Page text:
I have to be honest. I have no idea what’s going on or what is going to happen. I’ve never seen anything like this season.
I’ve never seen a starting pitching staff composed of two brilliant yet occasionally erratic pitchers in their forties; two flashes in the pan miraculously resurrected, in their youth, after reasonable people had given up on them; and one middle-level prospect throw-in who steadily starts looking more and more as if he might at least deserve, if not win, the Cy Young award. Even if there had been a pitching staff like this in the past, I’ll bet it wasn’t the best starting staff in the National League through the first half of the season.
I’ve never seen a team win 3 out of 16 games, RIGHT AFTER winning 20 out of 30 and JUST BEFORE winning 8 out of 9. I’m not sure I’ve ever seen a winning team that can looks so good and so bad in such rapid and unpredictable succession.
This season is nutty with injuries. Yet here too, it’s not in a conventional way. Unless you count Martinez, none of the most important players on the team have been affected by this sneaky injury plague. But almost the whole middle layer of the team is out or has been out for at least 15 days.
The best players on the team are not exactly slumping, but they’re not exactly not slumping. With the exception, for the most part, of Reyes, they all have more than their share of 0 for 4 days and right in the mix they have days when they dominate. None except Reyes is at last year’s level, but offense in the league is not at last year’s level. It seems quite possible that with just a very small increase in production in the second half, Beltran, Wright, and Delgado, could all clear 30 homers and 100 rbis. All three will once again have their bizarrely identical rbi totals. Yet, it doesn’t really feel that way. Still, look at their numbers. Where did they come from? Why are we complaining? Look at the standings. The number on the left is 46, one of the best numbers in the league. That’s right, isn’t it? That feels right, doesn’t it? Yes and no.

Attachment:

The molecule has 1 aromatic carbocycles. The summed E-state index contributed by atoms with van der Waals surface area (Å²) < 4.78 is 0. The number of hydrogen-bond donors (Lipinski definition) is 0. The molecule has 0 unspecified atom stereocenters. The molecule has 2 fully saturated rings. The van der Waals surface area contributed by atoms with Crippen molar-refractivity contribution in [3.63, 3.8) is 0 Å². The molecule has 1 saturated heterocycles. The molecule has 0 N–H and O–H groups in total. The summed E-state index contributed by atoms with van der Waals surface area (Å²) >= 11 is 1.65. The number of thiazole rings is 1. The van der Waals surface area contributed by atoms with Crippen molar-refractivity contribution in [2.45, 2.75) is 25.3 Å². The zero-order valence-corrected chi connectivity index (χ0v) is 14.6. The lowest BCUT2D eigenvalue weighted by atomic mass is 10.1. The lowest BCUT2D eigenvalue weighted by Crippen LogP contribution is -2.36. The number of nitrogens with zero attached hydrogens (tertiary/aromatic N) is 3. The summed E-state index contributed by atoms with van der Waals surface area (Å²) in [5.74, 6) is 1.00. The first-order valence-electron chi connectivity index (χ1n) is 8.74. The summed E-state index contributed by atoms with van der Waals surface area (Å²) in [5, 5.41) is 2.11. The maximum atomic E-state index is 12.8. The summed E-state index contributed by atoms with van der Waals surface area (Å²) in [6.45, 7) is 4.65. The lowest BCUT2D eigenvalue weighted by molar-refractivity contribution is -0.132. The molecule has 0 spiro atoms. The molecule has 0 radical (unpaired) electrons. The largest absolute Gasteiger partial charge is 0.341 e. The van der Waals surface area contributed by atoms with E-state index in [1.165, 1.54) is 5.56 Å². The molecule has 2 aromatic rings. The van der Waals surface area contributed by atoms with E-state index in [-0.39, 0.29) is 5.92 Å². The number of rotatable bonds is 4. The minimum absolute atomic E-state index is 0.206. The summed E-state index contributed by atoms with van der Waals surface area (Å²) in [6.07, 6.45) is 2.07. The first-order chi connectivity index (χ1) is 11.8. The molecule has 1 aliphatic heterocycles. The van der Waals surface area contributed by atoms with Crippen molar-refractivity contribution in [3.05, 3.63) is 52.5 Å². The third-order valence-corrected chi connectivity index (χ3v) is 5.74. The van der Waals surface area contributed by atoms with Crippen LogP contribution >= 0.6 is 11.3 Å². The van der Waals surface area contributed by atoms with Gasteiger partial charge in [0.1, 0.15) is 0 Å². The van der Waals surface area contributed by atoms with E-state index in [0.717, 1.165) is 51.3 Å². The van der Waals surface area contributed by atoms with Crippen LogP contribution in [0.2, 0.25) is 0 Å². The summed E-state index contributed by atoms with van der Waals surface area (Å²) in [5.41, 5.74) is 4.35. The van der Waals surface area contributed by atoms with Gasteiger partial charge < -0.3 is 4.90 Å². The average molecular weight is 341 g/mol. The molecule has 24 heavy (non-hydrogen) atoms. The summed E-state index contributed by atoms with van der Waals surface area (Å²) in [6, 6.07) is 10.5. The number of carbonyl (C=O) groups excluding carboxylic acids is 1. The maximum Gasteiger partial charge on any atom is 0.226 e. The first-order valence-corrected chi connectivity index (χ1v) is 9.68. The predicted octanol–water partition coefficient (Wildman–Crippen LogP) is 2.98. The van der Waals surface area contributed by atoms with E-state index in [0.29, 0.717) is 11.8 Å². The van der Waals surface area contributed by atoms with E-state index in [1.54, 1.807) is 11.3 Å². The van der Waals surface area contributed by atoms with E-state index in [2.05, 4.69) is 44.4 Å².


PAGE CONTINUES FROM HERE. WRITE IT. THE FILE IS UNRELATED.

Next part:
One thing that throws everything off is that the team is lacking focal personalities. LoDuca was absolutely central to the team’s spirit last year, and for the first part of this year. But all the bullshit lately may have caused him to lose his footing. Bullshit (i.e. off-the-field press-related, paper-selling crap) often affects pennant races and offseasons. Remember when Cone was rattled by the article he wrote about the Dodgers in 1988? Delgado was our smooth sure rock last year. I still think he’s a great player to have on the team and a great bat in the lineup, but as a force and an influence, he has faded a little this year. I am positive that David Wright is going to end the season with something almost identical to his numbers for the past two seasons. But he seems ill-at-ease this year. He doesn’t feel like a miracle or a boy wonder. He feels like a young man struggling to live up to his enormous reputation. The Mets lack the guy on the smooth and steady tear, the guy who gives the season ballast, the guy we can hold onto in our heads, when it feels like we may be going under.
We are lucky that there are no better teams in our division. But I’ve rarely gotten to the middle of the season with such a confused sense of how good or not good the Mets are.
My prediction is that the story of this season will be written in the second half by the unexpected success or failure of injury replacements. That’s not normally the way things work, but that’s what it may come down to. That can be really interesting. And it can be really disastrous.
Why is it that every time I try to take stock of what is happening this season, I feel like I am saying something obvious, that I am shrugging, that I am helpless and mystified, hopeful but frightened. It is because I have reason to feel all of these things, along with all of my fellow Mets fans. I don’t know what the hell is going on. But I know that I am along for the ride.